ith the Platinum Jubilee celebrations a matter of weeks away, most people are looking forward to settling back and enjoying an extra-long Bank Holiday weekend.
The broadcaster announced on Sunday that it had been granted access to the hundreds of home movies shot by the Queen, as well as her parents and the late Prince Philip, to make the documentary.
These films, which date back to the 1920s, and have been kept by the British Film Institute on behalf of Royal Collection Trust.
The documentary will chart her life from babyhood to her coronation in 1953, at the age of 27.
Other moments include George V sailing with the Queen Mother off the Isle of Wight in 1931, and footage of the King George VI’s last visit to Balmoral in 1951, before his death.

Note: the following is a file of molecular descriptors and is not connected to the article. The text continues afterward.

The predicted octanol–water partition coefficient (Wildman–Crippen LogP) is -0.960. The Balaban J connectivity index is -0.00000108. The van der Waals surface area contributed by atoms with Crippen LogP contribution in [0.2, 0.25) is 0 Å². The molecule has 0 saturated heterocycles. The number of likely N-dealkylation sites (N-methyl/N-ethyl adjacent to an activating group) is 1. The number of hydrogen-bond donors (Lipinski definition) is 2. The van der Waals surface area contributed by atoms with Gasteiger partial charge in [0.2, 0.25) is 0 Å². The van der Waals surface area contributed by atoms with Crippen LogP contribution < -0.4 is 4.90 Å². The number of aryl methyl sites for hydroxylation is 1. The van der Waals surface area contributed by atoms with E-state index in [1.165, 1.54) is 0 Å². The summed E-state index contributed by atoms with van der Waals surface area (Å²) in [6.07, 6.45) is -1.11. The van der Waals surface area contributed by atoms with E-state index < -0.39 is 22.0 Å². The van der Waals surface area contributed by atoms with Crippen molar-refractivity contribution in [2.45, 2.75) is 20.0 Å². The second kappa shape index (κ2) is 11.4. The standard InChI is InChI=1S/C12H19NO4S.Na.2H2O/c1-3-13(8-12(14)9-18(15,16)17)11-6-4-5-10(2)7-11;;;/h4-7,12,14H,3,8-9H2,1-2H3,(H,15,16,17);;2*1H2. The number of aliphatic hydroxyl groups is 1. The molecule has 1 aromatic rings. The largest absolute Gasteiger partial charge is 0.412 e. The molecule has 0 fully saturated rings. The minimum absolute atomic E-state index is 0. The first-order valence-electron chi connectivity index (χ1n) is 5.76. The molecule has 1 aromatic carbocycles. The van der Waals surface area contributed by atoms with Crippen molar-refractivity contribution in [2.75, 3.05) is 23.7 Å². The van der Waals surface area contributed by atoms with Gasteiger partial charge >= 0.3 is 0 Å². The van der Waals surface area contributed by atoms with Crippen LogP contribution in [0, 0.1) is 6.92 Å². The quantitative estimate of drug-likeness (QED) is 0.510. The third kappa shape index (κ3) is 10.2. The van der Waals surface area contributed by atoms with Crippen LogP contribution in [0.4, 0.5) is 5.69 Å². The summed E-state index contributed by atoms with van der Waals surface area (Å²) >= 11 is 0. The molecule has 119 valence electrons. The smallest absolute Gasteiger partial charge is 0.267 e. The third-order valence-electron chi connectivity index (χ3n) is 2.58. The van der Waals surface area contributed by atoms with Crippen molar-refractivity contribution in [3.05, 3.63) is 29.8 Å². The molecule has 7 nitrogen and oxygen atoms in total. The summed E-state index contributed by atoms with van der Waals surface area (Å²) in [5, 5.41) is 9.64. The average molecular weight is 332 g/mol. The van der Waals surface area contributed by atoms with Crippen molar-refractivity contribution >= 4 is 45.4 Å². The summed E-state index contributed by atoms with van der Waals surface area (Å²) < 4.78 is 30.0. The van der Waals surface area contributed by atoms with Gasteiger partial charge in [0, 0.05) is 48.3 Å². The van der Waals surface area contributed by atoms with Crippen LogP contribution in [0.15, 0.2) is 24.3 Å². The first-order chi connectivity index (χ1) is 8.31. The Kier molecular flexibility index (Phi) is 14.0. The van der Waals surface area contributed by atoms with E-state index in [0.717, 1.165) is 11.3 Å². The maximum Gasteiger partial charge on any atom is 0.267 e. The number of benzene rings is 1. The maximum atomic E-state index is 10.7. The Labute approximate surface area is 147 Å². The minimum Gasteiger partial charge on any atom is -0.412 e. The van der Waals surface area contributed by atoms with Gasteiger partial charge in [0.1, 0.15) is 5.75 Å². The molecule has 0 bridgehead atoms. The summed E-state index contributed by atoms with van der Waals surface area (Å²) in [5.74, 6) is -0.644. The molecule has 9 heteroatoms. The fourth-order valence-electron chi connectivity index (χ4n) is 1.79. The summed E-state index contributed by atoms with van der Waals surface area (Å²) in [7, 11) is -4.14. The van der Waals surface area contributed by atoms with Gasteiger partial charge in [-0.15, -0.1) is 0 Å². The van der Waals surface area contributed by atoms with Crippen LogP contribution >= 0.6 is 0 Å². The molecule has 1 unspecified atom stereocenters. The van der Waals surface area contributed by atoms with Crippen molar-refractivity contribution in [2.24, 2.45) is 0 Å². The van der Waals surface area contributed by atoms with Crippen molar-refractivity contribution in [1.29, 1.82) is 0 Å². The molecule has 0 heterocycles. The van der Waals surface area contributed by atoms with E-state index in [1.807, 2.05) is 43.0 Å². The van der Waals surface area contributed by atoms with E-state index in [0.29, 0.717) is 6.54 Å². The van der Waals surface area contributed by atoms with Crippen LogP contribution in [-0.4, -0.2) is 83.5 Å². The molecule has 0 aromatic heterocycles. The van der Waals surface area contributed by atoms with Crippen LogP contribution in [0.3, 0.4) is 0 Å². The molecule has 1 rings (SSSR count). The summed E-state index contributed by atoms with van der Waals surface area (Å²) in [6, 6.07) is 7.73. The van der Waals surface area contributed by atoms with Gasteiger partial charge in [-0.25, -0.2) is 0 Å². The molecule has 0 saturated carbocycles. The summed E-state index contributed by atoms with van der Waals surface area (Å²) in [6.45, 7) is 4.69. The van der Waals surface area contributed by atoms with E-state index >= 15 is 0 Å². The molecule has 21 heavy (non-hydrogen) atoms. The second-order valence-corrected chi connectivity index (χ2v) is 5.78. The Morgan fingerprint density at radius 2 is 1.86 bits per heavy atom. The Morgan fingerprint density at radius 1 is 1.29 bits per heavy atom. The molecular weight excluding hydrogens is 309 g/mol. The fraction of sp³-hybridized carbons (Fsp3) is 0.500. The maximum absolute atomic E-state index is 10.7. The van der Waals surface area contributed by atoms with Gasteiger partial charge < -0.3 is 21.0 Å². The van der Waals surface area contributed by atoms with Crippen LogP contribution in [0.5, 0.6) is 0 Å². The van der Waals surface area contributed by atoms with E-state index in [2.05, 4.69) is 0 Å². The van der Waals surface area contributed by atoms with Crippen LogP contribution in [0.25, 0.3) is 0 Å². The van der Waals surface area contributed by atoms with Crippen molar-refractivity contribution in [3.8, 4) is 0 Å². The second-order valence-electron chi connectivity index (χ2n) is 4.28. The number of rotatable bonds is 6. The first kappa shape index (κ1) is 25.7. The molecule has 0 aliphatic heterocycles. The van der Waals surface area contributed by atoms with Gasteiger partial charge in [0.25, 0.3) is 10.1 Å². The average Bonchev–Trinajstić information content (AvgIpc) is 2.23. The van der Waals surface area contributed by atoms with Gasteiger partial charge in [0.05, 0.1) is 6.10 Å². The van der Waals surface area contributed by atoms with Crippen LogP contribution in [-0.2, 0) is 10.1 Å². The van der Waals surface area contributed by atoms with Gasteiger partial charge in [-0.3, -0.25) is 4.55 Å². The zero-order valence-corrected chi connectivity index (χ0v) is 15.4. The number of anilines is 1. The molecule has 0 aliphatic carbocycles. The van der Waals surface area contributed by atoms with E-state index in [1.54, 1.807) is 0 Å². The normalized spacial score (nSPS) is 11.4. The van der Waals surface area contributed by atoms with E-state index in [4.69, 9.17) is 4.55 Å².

One video also shows Prince Philip’s first visit to Balmoral Castle in 1946, before his engagement to Elizabeth took place.
Ahead of the documentary’s release, a clip of the Queen as a young woman was also released, showing admiring her engagement ring from Prince Philip during a holiday at Balmoral.
The film will also use the Queen’s own words from the public speeches she has made over the years – with a palace spokesperson saying it was “through her own eyes and in her own words across her reign.”
To accompany the announcement, two photos were also published, with the first showing Elizabeth and her sister Princess Margaret on board the HMS Vanguard in 1947 with their father, King George VI.
The second shows Elizabeth during a visit to South Africa in 1947.
During the announcement, Simon Young, the BBC’s commissioning editor for history, said that it was “wonderful” to have been granted access to the collection.
“This documentary is an extraordinary glimpse into a deeply personal side of the royal family that is rarely seen, and it’s wonderful to be able to share it with the nation as we mark her Platinum Jubilee,” he said.
Elizabeth: The Unseen Queen will air on the BBC on May 29.